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Full-face motorcycle helmet protection from facial impacts: an investigation using THOR dummy impacts and SIMon finite element head model
  1. Thomas Whyte1,
  2. Tom Gibson2,
  3. David Eager3,
  4. Bruce Milthorpe4
  1. 1University of Technology Sydney, Ultimo, New South Wales, Australia
  2. 2Human Impact Engineering, Sydney, New South Wales, Australia
  3. 3Faculty of Engineering Information Technology, University of Technology Sydney, Sydney, New South Wales, Australia
  4. 4Faculty of Science, University of Technology Sydney, Sydney, New South Wales, Australia
  1. Correspondence to Thomas Whyte, University of Technology Sydney, CB11.B4.107, 15 Broadway, Ultimo, NSW 2007, Australia; Thomas.C.Whyte{at}student.uts.edu.au

Abstract

Objective Facial impacts are both common and injurious for helmeted motorcyclists who crash; however, there is no facial impact requirement in major motorcycle helmet standards. This study examined the effect of full-face motorcycle helmet protection on brain injury risk in facial impacts using a test device with biofidelic head and neck motion. A preliminary investigation of energy absorbing foam in the helmet chin bar was carried out.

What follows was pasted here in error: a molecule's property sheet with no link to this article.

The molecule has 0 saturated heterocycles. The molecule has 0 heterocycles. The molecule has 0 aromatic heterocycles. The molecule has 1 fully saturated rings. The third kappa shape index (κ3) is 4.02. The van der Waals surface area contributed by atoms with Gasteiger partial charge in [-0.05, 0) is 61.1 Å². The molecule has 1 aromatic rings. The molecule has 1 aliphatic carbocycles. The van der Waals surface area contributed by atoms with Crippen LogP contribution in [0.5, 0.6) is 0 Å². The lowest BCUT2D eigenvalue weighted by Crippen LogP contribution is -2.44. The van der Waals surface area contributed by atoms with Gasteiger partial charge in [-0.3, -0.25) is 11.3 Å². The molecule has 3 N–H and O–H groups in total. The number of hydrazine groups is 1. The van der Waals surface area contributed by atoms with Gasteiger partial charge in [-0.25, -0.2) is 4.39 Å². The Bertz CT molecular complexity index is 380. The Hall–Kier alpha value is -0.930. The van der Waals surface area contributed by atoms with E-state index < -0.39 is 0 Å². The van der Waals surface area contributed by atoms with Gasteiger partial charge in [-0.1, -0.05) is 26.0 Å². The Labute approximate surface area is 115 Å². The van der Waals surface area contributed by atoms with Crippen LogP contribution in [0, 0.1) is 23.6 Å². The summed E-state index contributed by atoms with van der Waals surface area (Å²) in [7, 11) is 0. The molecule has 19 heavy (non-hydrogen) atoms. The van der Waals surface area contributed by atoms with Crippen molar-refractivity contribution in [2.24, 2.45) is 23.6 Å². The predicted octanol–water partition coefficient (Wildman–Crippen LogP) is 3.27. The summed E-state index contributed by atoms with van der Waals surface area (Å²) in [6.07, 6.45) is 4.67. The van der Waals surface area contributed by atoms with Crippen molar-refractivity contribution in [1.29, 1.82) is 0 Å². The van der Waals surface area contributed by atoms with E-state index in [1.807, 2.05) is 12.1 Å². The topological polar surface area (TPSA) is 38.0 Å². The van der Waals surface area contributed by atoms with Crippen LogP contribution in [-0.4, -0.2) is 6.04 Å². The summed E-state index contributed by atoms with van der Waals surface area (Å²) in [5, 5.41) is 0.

Method Flat-faced rigid pendulum impacts were performed on a THOR dummy in an unprotected (no helmet) and protected mode (two full-face helmet conditions). The head responses of the dummy were input into the simulated injury monitor finite element head model to analyse the risk of brain injury in these impacts.

Results Full-face helmet protection provides a significant reduction in brain injury risk in facial impacts at increasing impact speeds compared with an unprotected rider (p<0.05). The effect of low-density crushable foam added to the chin bar could not be distinguished from an unpadded chin bar impact.

Conclusions Despite the lack of an impact attenuation requirement for the face, full-face helmets do provide a reduction in head injury risk to the wearer in facial impacts. The specific helmet design factors that influence head injury risk in facial impacts need further investigation if improved protection for helmeted motorcyclists is to be achieved.

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